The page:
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Highland Springs junior vaulting toward championship

6/10/2016, 6:48 a.m.
As a younger athlete, Chris St. Helen tried his luck at basketball, football and long-distance running, and he was average. ...
Pole vaulter Chris St. Helen practices his lift and positions at Aerial East Gymnastics in Mechanicsville. The Henrico resident won the Division 5, South Regional title last month by clearing 15-4. Photo by James Haskins

Previously, Coach Bishop’s clients tended to hail from Lee-Davis and Atlee High schools.

He says he changed, purposely, “to give back, to help out with some of the inner- city athletes.”

Highland Springs isn’t inner city, but St. Helen and Booker stand out as young African-Americans in an event that is predominantly white and suburban.

“That’s right, there aren’t many black vaulters,” Coach Bishop conceded.

With that, he added:

“But probably the three most successful vaulters in Virginia history were all black.”

Topping Coach Bishop’s list of vaulters of color is Lawrence Johnson of Great Bridge High School in Chesapeake, who went on to win four NCAA titles at the University of Tennessee and then a silver medal at the 2000 Summer Olympics.

Then there was Brian Hunter, also of Great Bridge High, who went on to win the 2002 NCAA crown at the University of Texas.

Closer to home, Kevin Brown of Henrico High School was a state champion in Virginia and went on to star at the University of North Carolina before competing on the pro circuit with 18-4 best.

Vaulters tend to be over 6 feet tall, but St. Helen takes heart in the fact that the world record holder, Frenchman Renaud Lavillenie, is just 5-foot-10 and 152 pounds.

“It is an advantage to be taller,” said St. Helen. “But if you don’t have that advantage, you make the most of what you do have.”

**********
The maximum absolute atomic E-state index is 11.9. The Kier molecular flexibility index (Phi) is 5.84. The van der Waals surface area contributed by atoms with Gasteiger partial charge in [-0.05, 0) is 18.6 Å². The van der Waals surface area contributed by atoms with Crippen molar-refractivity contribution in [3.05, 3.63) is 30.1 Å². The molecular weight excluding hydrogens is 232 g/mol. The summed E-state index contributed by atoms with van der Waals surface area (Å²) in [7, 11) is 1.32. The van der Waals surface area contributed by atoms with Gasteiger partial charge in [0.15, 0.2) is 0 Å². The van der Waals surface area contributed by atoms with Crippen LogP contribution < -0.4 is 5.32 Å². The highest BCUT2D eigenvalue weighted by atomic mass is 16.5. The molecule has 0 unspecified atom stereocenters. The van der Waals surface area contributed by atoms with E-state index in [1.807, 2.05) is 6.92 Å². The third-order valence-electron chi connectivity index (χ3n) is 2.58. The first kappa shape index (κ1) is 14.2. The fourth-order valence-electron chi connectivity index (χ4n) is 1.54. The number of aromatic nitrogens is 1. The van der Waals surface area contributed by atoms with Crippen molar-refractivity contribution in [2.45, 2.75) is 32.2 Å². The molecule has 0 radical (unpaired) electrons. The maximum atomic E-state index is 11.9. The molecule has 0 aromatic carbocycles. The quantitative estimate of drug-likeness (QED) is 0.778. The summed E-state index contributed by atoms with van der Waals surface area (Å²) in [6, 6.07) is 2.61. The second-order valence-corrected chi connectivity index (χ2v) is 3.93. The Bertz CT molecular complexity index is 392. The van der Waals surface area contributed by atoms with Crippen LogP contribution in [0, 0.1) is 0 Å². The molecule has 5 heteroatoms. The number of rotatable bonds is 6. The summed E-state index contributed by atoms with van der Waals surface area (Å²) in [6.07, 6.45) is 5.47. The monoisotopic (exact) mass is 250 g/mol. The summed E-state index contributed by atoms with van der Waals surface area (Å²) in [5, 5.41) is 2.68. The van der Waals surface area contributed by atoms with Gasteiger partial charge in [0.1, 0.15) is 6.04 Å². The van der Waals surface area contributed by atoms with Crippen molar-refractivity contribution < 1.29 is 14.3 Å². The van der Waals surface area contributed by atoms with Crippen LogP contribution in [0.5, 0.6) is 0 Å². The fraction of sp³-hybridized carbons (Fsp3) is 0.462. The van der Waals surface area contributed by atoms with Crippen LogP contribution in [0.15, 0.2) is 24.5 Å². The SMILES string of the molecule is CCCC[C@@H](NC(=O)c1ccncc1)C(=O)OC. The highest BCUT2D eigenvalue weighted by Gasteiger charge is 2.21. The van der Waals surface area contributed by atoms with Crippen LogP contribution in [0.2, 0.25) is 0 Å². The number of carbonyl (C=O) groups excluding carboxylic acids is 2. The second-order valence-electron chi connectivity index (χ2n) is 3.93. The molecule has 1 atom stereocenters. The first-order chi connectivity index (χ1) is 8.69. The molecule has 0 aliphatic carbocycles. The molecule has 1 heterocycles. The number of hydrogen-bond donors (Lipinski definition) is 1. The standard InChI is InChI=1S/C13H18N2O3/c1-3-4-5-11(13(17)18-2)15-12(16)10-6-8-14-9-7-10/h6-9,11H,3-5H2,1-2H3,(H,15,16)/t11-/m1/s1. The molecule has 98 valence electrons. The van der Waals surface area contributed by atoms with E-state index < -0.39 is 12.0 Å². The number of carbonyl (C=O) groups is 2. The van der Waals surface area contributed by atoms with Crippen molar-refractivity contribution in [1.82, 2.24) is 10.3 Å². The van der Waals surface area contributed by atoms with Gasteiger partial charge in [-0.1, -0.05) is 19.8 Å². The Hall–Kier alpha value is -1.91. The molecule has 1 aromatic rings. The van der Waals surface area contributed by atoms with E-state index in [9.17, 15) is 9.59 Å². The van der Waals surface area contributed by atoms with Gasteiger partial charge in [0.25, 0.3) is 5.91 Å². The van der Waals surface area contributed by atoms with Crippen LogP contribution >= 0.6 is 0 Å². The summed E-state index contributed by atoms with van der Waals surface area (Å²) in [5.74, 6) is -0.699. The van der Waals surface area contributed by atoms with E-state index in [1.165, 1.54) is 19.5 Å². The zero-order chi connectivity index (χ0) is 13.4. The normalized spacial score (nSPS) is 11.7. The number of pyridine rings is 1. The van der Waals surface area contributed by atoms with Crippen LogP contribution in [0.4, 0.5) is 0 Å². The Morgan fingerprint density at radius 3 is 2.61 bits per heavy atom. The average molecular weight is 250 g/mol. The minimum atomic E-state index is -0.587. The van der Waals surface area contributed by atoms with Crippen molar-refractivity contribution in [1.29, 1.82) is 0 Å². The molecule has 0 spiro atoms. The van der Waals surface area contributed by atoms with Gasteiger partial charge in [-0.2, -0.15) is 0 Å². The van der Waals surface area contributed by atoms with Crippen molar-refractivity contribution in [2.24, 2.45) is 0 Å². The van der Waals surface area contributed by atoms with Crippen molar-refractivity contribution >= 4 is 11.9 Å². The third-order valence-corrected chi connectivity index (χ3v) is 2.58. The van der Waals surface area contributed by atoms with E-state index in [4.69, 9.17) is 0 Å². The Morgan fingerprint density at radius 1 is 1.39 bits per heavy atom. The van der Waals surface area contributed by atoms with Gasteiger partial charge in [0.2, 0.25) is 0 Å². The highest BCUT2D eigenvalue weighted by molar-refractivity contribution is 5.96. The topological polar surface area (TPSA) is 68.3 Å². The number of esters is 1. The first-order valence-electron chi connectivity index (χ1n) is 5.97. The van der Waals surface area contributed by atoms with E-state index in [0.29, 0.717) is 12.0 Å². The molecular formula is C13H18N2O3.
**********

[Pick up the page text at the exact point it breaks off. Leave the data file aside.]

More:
Coach Bishop praises St. Helen for his intelligence, explosive speed, strength relative to his slender frame and rubbery joints.

In fact, despite no formal training, St. Helen has been hired at Aerial East to help train gymnasts in the 4 to 15 age groups.

There’s more to being a vaulter than can be determined from physical stature. Sometimes you need to look into their head. To flip upside down, so far into the air, isn’t for the timid. To succeed on a top level, the fear factor must be minimized.

“I never had any fear factor,” insists St. Helen. “Sure, I’ve had some tough falls. But it’s the falls, I think, that help you eliminate the fear factor.”

Coach Bishop noted Lavillenie, the 2012 Olympic champ in London at 19-7, was a “circus acrobat” before becoming a vaulter.

Virginia’s all-divisions state record for the vault is held by another Great Bridge High athlete, Mike Morrison, who sailed 17-6 1/2 in 2005.

Out of Richmond, former Jefferson-Huguenot-Wythe High School standout Keith Young won two state titles and posted a 15-0 best in 1983.

Nowadays, only a few high schools — none in Richmond — place much concentration on the vault largely because of a lack of facilities and coaching, and the danger.

Coach Bishop’s former pupils include Chris Pillow, an Atlee High School graduate, who soared to 16-3 to win the State AAA title in 2011. He later vaulted at Rice University.

Last year, Coach Bishop took a group of vaulters, including St. Helen, to the National Pole Vault Summit in Reno, Nev.

Coming up June 17 to 19 is the New Balance Nationals competition in Greensboro, N.C.

To soar to vaulting’s upper tier, an athlete needs speed, strength, flexibility, mental toughness and opportunity.

St. Helen is way above average in all.